VOL. 42 | NO. 19 | Friday, May 11, 2018
Doesn’t take much these days to kill a simple deal
East Nashville prices have blown away previous records recently, similarly to the way much of the neighborhood was whisked away by the tornado of 1998.
The house at 620 Fatherland is no exception having sold last week for $225 per square foot. With a sales price of $670,000, the 2,976-square-foot, three-bedrooms, three-and-a-half-bathroom historic home scratched several itches for the buyer.
Described by the elite, alert Alyse Sands of the firm formerly known as Village Real Estate Services as an “entertainer’s craftsman home,” the dwelling also is private and eco-friendly, Sands says. She listed the house for $699,996, a magical number full of “sixes and nines,” as John Lennon once said.
But like sands through the hourglass, so are the days on the market, and Alyse Sands issued a request in her Realtor remarks for someone to bring her an offer. That plea did not fall upon deaf or distant ears, as Village mate Becky Lance heard the plea and delivered an offer.
Their company has taken a page from the PARKS – once Bob Parks Realty – playbook and decided that upper case is upper shelf. The company founded by the wise sage Mark Deutschmann shall forever more be known as VILLAGE.
This name is not to be confused with Tim Villager, who has opted to keep his name spelled as Villager, not VILLAGER, and his firm, Fridrich and Clark, has proclaimed that it will be neither FRIDRICH nor CLARK and will remain cased in the lower fashion.
The Greater Nashville Realtors remain acronymless, following the lead of the Tennessee Realtors, formerly often referred to as TAR, just as the Greater Nashville Realtors was once GNAR. They are not now. They are Realtors.
Back to 620 Fatherland. The house on Fatherland has all the amenities a person could desire, such as three distinct suites and a pergola. With its updated kitchen featuring the newest, most solid surface of all time resting permanently upon the cabinetry designed by the mastercraftsperson.
Even though the Sands plan was to list and sell for a higher number, $699,960, that price dropped to the $670,00 and, in a strange moment, the seller agreed to pay $3,500.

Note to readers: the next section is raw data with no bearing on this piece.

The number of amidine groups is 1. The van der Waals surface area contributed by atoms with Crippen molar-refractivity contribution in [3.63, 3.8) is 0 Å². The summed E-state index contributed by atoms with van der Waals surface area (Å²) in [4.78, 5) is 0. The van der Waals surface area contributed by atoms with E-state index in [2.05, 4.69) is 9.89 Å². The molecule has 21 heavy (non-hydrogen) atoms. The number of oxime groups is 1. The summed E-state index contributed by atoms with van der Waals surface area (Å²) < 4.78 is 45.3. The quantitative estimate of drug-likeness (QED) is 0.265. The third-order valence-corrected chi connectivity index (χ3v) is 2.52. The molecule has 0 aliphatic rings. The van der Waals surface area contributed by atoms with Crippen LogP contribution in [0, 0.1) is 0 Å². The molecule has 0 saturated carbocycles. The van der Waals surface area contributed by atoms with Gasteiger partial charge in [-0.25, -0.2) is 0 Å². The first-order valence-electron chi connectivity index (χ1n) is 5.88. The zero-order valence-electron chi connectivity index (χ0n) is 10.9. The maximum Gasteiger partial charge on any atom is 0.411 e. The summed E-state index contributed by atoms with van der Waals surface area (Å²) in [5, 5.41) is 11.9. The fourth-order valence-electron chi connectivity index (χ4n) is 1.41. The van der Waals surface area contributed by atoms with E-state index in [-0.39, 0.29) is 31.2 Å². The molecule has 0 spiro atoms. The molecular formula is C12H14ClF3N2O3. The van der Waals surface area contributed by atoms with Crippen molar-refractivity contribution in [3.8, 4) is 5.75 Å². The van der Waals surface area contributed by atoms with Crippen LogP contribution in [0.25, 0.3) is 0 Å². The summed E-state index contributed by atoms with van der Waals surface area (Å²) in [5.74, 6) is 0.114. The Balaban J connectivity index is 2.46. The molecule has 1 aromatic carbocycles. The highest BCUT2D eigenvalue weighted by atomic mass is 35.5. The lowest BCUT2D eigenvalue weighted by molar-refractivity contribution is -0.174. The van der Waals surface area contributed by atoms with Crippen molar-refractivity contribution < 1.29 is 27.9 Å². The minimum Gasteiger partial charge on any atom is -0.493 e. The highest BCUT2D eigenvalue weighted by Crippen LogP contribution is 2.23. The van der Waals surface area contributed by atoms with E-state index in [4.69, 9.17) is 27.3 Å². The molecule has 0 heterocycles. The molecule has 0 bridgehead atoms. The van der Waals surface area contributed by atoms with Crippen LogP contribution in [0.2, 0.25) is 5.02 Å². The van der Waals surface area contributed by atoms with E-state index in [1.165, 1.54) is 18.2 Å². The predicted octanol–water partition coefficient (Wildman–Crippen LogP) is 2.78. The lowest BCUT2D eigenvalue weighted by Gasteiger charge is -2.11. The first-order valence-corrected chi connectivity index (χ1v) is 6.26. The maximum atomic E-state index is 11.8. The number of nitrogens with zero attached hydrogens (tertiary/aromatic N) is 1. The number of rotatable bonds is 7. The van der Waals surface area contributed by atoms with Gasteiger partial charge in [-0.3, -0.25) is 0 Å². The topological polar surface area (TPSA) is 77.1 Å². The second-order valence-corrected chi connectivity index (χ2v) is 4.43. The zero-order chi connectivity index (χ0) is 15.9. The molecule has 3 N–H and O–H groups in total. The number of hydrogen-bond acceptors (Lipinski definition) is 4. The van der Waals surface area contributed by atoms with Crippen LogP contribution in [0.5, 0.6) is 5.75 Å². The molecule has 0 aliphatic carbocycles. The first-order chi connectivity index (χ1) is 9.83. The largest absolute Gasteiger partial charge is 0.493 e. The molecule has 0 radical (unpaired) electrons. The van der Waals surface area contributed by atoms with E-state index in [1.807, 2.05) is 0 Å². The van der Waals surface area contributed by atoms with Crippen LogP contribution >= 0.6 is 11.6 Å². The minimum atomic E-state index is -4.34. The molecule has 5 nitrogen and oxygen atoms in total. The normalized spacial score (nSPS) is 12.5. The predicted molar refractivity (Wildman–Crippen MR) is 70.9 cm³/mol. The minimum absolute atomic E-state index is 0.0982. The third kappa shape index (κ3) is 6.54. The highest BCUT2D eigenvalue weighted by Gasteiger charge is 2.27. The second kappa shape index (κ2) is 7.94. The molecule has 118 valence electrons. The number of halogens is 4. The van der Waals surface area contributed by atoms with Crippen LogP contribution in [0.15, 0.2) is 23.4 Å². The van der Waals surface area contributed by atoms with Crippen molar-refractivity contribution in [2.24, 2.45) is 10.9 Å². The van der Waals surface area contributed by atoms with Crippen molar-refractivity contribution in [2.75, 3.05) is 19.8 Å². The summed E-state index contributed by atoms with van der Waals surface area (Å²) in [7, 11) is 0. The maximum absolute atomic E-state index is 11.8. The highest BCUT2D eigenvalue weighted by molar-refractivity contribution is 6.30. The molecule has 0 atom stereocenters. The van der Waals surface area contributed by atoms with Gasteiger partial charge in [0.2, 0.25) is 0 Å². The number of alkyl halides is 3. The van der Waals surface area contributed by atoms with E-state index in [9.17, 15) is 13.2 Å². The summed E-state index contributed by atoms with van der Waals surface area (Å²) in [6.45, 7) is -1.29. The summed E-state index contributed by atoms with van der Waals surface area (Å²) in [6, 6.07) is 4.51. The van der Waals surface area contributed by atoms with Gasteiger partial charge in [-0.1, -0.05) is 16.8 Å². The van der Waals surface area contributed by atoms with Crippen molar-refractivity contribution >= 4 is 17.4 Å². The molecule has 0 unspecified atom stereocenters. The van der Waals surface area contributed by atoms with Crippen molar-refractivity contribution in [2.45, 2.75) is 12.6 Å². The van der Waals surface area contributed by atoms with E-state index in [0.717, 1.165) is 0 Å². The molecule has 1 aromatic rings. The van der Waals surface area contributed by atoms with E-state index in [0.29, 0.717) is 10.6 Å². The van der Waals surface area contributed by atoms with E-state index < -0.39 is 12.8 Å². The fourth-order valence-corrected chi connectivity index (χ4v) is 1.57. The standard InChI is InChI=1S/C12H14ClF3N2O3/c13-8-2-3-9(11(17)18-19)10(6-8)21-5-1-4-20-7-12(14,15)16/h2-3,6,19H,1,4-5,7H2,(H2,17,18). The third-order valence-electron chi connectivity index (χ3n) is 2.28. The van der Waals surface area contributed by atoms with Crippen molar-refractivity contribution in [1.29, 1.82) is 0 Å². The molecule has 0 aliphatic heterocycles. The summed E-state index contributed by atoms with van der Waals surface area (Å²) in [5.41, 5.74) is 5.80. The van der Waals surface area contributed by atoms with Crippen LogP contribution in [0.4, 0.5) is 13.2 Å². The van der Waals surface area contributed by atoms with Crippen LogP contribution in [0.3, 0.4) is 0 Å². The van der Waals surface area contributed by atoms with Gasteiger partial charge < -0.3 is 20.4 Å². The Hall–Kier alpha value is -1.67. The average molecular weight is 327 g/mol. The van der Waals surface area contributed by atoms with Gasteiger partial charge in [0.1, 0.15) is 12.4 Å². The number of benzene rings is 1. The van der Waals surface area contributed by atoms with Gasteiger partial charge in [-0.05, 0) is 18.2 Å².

If a person was inclined to wager upon situations, a safe bet would be that the inspection report came in with, oh let’s see, I will guess $3,500 in repairs. The reason is that everyone knows that a person buying a $670,000 house would need $3,500 in closing costs and prepaid items to be paid by the seller, lest they be able to buy the house.
Paying $3,500 is better than losing a buyer, especially after 56 days on the market in the most frenetic sales environment of all time.
To be sure, these days buyers are walking with their fitbits and apps registering record numbers of steps. Sellers are moaning and groaning and losing sleep and money over these would-be buyers flying away in gaggles.
Why are sales evaporating into the not-so-thin Tennessee air? The answer, my friend, is the newest political trend. There is no spirit of cooperation. Both sides feel the other side is conspiratorial. Both sides hate each other. One lies and the other had some emails deleted.
The wrong bumper sticker can trigger enough emotion to kill a deal. One party deleted some emails a few years ago and the other party tweets negative remarks. Consequently, anyone who likes either one must be bad.
And, heaven forbid a contractor is hired to assess the work of another. The character Ida Dunn will appear on queue. “I can’t believe they done it thissa way. Here’s whut Ida Dunn.”
While 60 percent of the human body is water, no one wants any H2O in the crawlspace. Water will breed mold and kill the homeowner.
One problem. The homeowner has lived there 39 years and is not dead. So why regrade lots and move dirt to the corners of the universe in order to satisfy an inspector who passed the inspector test. He got at least a D-, as Jean Harrison says.
A good plan would be to move to a place with 87 people a day leaving, as that would leave fewer to get to know.
Richard Courtney is a real estate broker with Christianson, Patterson, Courtney, and Associates and can be reached at firstname.lastname@example.org.